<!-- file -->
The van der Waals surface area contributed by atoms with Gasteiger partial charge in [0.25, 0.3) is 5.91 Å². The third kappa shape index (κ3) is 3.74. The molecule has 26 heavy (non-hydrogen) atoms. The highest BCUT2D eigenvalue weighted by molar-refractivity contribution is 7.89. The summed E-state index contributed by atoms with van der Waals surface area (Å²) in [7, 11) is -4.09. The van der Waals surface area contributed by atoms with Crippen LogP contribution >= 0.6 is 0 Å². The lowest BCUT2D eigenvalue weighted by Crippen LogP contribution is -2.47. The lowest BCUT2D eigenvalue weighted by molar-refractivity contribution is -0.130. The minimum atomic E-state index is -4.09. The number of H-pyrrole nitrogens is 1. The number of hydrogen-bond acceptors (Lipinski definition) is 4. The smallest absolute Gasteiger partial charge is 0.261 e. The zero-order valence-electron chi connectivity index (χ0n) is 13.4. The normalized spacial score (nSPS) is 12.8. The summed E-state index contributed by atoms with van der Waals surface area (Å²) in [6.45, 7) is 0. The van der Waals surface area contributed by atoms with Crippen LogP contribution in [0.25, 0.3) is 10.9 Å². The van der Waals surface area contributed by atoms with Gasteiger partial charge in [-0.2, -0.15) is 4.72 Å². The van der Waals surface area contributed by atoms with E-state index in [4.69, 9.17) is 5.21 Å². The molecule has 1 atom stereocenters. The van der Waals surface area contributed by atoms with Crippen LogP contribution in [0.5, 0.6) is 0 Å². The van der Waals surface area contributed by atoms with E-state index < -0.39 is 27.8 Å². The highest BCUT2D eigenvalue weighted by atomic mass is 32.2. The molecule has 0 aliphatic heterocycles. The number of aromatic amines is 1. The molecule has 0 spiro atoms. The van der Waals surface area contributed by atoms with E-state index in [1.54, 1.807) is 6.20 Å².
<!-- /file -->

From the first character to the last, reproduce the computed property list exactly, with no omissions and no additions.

The van der Waals surface area contributed by atoms with Gasteiger partial charge in [0.25, 0.3) is 5.91 Å². The third kappa shape index (κ3) is 3.74. The molecule has 26 heavy (non-hydrogen) atoms. The highest BCUT2D eigenvalue weighted by molar-refractivity contribution is 7.89. The summed E-state index contributed by atoms with van der Waals surface area (Å²) in [7, 11) is -4.09. The van der Waals surface area contributed by atoms with Crippen LogP contribution >= 0.6 is 0 Å². The lowest BCUT2D eigenvalue weighted by Crippen LogP contribution is -2.47. The lowest BCUT2D eigenvalue weighted by molar-refractivity contribution is -0.130. The minimum atomic E-state index is -4.09. The number of H-pyrrole nitrogens is 1. The number of hydrogen-bond acceptors (Lipinski definition) is 4. The smallest absolute Gasteiger partial charge is 0.261 e. The zero-order valence-electron chi connectivity index (χ0n) is 13.4. The normalized spacial score (nSPS) is 12.8. The summed E-state index contributed by atoms with van der Waals surface area (Å²) in [6.45, 7) is 0. The van der Waals surface area contributed by atoms with Crippen LogP contribution in [0.25, 0.3) is 10.9 Å². The van der Waals surface area contributed by atoms with Gasteiger partial charge in [-0.2, -0.15) is 4.72 Å². The van der Waals surface area contributed by atoms with E-state index in [4.69, 9.17) is 5.21 Å². The molecule has 1 atom stereocenters. The van der Waals surface area contributed by atoms with Crippen LogP contribution in [0.5, 0.6) is 0 Å². The van der Waals surface area contributed by atoms with E-state index < -0.39 is 27.8 Å². The highest BCUT2D eigenvalue weighted by atomic mass is 32.2. The molecule has 0 aliphatic heterocycles. The number of aromatic amines is 1. The molecule has 0 spiro atoms. The van der Waals surface area contributed by atoms with E-state index in [1.54, 1.807) is 6.20 Å².